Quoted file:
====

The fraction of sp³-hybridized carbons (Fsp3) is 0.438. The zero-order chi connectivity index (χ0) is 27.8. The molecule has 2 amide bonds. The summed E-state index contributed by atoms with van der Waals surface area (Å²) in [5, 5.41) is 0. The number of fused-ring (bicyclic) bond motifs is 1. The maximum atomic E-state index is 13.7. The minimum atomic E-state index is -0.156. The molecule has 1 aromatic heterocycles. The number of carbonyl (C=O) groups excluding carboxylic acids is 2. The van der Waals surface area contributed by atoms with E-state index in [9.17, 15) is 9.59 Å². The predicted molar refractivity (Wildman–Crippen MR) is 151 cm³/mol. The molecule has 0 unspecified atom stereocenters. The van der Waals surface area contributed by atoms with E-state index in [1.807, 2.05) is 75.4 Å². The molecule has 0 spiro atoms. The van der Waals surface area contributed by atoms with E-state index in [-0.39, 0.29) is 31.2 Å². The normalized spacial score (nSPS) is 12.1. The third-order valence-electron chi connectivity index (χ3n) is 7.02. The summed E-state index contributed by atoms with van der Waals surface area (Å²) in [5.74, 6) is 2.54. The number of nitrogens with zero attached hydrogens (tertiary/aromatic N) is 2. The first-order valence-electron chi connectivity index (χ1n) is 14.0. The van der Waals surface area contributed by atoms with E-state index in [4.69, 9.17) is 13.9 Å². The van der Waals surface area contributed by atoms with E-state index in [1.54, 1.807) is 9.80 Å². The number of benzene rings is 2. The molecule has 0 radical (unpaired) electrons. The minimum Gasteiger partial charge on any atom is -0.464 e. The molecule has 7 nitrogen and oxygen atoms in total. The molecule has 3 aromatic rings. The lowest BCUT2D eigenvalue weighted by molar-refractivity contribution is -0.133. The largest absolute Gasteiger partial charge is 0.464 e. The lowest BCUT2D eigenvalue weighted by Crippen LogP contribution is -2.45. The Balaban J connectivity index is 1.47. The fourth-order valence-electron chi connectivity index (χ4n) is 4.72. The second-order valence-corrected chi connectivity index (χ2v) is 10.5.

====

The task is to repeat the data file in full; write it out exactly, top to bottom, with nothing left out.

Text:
The fraction of sp³-hybridized carbons (Fsp3) is 0.438. The zero-order chi connectivity index (χ0) is 27.8. The molecule has 2 amide bonds. The summed E-state index contributed by atoms with van der Waals surface area (Å²) in [5, 5.41) is 0. The number of fused-ring (bicyclic) bond motifs is 1. The maximum atomic E-state index is 13.7. The minimum atomic E-state index is -0.156. The molecule has 1 aromatic heterocycles. The number of carbonyl (C=O) groups excluding carboxylic acids is 2. The van der Waals surface area contributed by atoms with E-state index in [9.17, 15) is 9.59 Å². The predicted molar refractivity (Wildman–Crippen MR) is 151 cm³/mol. The molecule has 0 unspecified atom stereocenters. The van der Waals surface area contributed by atoms with E-state index in [1.807, 2.05) is 75.4 Å². The molecule has 0 spiro atoms. The van der Waals surface area contributed by atoms with E-state index in [-0.39, 0.29) is 31.2 Å². The normalized spacial score (nSPS) is 12.1. The third-order valence-electron chi connectivity index (χ3n) is 7.02. The summed E-state index contributed by atoms with van der Waals surface area (Å²) in [5.74, 6) is 2.54. The number of nitrogens with zero attached hydrogens (tertiary/aromatic N) is 2. The first-order valence-electron chi connectivity index (χ1n) is 14.0. The van der Waals surface area contributed by atoms with E-state index in [4.69, 9.17) is 13.9 Å². The van der Waals surface area contributed by atoms with E-state index in [1.54, 1.807) is 9.80 Å². The number of benzene rings is 2. The molecule has 0 radical (unpaired) electrons. The minimum Gasteiger partial charge on any atom is -0.464 e. The molecule has 7 nitrogen and oxygen atoms in total. The molecule has 3 aromatic rings. The lowest BCUT2D eigenvalue weighted by molar-refractivity contribution is -0.133. The largest absolute Gasteiger partial charge is 0.464 e. The lowest BCUT2D eigenvalue weighted by Crippen LogP contribution is -2.45. The Balaban J connectivity index is 1.47. The fourth-order valence-electron chi connectivity index (χ4n) is 4.72. The second-order valence-corrected chi connectivity index (χ2v) is 10.5.